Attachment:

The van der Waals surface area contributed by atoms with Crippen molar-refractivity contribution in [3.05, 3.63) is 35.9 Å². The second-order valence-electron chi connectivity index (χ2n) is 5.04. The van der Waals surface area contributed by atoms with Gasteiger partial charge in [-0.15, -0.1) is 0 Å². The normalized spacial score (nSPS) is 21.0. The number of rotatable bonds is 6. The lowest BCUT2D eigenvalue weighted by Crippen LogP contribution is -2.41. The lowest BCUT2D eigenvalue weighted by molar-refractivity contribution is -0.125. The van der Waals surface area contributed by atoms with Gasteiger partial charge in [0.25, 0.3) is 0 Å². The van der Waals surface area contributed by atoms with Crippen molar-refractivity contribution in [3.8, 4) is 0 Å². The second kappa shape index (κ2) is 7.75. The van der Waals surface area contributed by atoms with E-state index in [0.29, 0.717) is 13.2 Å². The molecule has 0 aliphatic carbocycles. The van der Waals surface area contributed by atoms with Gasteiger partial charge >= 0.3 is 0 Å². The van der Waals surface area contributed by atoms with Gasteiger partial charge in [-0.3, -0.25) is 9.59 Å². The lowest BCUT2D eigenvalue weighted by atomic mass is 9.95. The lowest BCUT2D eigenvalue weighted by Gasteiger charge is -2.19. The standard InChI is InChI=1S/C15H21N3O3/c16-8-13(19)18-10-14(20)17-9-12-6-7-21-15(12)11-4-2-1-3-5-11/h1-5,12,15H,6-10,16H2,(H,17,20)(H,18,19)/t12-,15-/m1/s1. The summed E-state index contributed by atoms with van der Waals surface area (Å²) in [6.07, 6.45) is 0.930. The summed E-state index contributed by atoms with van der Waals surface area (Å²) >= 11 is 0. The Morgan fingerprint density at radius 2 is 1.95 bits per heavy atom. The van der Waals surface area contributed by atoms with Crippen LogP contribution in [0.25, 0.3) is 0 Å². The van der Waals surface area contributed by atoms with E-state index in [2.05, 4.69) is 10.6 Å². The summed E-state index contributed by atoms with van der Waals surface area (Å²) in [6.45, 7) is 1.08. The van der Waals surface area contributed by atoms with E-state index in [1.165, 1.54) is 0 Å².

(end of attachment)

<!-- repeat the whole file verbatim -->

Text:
The van der Waals surface area contributed by atoms with Crippen molar-refractivity contribution in [3.05, 3.63) is 35.9 Å². The second-order valence-electron chi connectivity index (χ2n) is 5.04. The van der Waals surface area contributed by atoms with Gasteiger partial charge in [-0.15, -0.1) is 0 Å². The normalized spacial score (nSPS) is 21.0. The number of rotatable bonds is 6. The lowest BCUT2D eigenvalue weighted by Crippen LogP contribution is -2.41. The lowest BCUT2D eigenvalue weighted by molar-refractivity contribution is -0.125. The van der Waals surface area contributed by atoms with Gasteiger partial charge in [0.25, 0.3) is 0 Å². The van der Waals surface area contributed by atoms with Crippen molar-refractivity contribution in [3.8, 4) is 0 Å². The second kappa shape index (κ2) is 7.75. The van der Waals surface area contributed by atoms with E-state index in [0.29, 0.717) is 13.2 Å². The molecule has 0 aliphatic carbocycles. The van der Waals surface area contributed by atoms with Gasteiger partial charge >= 0.3 is 0 Å². The van der Waals surface area contributed by atoms with Gasteiger partial charge in [-0.3, -0.25) is 9.59 Å². The lowest BCUT2D eigenvalue weighted by atomic mass is 9.95. The lowest BCUT2D eigenvalue weighted by Gasteiger charge is -2.19. The standard InChI is InChI=1S/C15H21N3O3/c16-8-13(19)18-10-14(20)17-9-12-6-7-21-15(12)11-4-2-1-3-5-11/h1-5,12,15H,6-10,16H2,(H,17,20)(H,18,19)/t12-,15-/m1/s1. The summed E-state index contributed by atoms with van der Waals surface area (Å²) in [6.07, 6.45) is 0.930. The summed E-state index contributed by atoms with van der Waals surface area (Å²) >= 11 is 0. The Morgan fingerprint density at radius 2 is 1.95 bits per heavy atom. The van der Waals surface area contributed by atoms with Crippen LogP contribution in [0.25, 0.3) is 0 Å². The van der Waals surface area contributed by atoms with E-state index in [2.05, 4.69) is 10.6 Å². The summed E-state index contributed by atoms with van der Waals surface area (Å²) in [6.45, 7) is 1.08. The van der Waals surface area contributed by atoms with E-state index in [1.165, 1.54) is 0 Å².